Treasury and IRS to Extend Taxpayer Deadline by 90 Days Due to Coronavirus

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by Steve Muchoki · 3 min read
Treasury and IRS to Extend Taxpayer Deadline by 90 Days Due to Coronavirus
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Treasury and the Internal Revenue Service (IRS) have decided to support people affected by the coronavirus and to offer taxpayers a 90-day delay in filing their 2019 taxes.

It is now official, the taxpayer in the United States has been given a three-month extension to pay the income tax for the fiscal year 2019. According to Treasury Secretary, Steven Mnuchin, taxpayers can now delay paying their income taxes on as much as $1 million for up to three months. This is a grace period given due to the people and businesses greatly affected by coronavirus like in California.

However, Mnuchin said that ‘we encourage those taxpayers who can file their taxes to continue to file their taxes on April 15, because, for many Americans, you will get tax refunds.’ At the state level, some had already given their residents a relief of the deadline. 

IRS amid Coronavirus

In California, which has greatly been hit by the deadly virus, the residents were offered a 60-day delay to enable individuals and also businesses to file their returns on time. In Maryland, the residents have been additional time for certain business tax returns and also promises to extend the favor to individuals if the federal government continues with the tax delay measures.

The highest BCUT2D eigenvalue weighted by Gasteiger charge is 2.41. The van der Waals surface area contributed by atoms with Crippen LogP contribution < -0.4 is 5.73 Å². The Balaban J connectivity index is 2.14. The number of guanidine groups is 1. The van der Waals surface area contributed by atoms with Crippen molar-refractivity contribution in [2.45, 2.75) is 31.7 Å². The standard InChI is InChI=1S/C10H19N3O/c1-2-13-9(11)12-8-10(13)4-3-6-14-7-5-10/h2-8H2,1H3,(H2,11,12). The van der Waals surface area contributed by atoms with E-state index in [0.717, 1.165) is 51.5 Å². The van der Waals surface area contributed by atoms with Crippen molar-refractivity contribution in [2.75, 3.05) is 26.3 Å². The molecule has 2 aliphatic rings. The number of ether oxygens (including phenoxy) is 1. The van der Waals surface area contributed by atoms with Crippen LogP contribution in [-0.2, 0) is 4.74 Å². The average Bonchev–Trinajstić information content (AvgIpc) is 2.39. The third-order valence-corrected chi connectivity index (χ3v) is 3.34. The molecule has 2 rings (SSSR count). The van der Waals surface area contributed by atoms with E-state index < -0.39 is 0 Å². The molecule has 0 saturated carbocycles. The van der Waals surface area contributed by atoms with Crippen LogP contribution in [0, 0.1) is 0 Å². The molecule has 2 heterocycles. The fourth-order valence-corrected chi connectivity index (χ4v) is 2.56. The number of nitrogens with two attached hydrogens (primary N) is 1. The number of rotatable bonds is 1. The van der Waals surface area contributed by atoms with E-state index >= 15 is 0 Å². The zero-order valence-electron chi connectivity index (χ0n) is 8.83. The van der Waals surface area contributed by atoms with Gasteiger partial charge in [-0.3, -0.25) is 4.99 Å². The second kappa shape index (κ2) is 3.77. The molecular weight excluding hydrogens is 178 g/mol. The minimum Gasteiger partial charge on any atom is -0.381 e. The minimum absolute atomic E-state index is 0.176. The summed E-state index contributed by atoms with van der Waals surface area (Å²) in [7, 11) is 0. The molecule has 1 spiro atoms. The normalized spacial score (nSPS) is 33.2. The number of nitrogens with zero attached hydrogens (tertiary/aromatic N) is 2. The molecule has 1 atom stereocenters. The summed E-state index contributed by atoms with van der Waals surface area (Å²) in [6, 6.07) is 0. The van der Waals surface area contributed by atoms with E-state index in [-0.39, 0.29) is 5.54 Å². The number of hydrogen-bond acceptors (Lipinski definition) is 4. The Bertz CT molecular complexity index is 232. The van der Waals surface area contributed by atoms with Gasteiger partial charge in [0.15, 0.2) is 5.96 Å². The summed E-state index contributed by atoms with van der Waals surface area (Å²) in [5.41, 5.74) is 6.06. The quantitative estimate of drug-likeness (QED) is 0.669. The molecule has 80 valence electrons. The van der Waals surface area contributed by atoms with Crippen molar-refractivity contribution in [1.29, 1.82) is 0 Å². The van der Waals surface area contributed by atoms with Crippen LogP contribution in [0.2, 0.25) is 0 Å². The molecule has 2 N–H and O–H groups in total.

Despite no official confirmation from the IRS, it has been cited closing down its field offices in Seattle, Northern California, Puerto Rico, and also in New York in order to help in the control of coronavirus. This was in accordance with directives given by the local public health authority on the hardest-hit areas by the coronavirus.

As a response to the ongoing coronavirus, IRS previously had advised that the high-deductible health plans to pay for the 2019 coronavirus related testing and treatment without jeopardizing their status. What this basically meant was that an individual with an HDHP which covers these cost may continue to contribute to a health saving account.

However, the service confirmed that the health plans which otherwise qualify as HDHPs will not lose their status. IRS was also quick to note that, similarly to the past event, all the vaccination costs may continue to count as preventive care and therefore, can be paid by an HDHP.

Coronavirus has been giving most government headache to tame it, due to the panic buy that most people have. Cases of confirmed coronavirus in the United States have now surpassed 4.000, wherein the deaths have hit 75 victims.

With almost all of the states having reported a coronavirus case, according to the center for disease control and prevention, IRS might continue extending the deadlines to avoid human contact. However, high hopes remain with biotech companies that are working on the vaccine to tame the virus.

News, Personal Finance
Steve Muchoki
Author Steve Muchoki

A financial analyst who sees positive income in both directions of the market (bulls & bears). Bitcoin is my crypto safe haven, free from government conspiracies. Mythology is my mystery! "You cannot enslave a mind that knows itself. That values itself. That understands itself."

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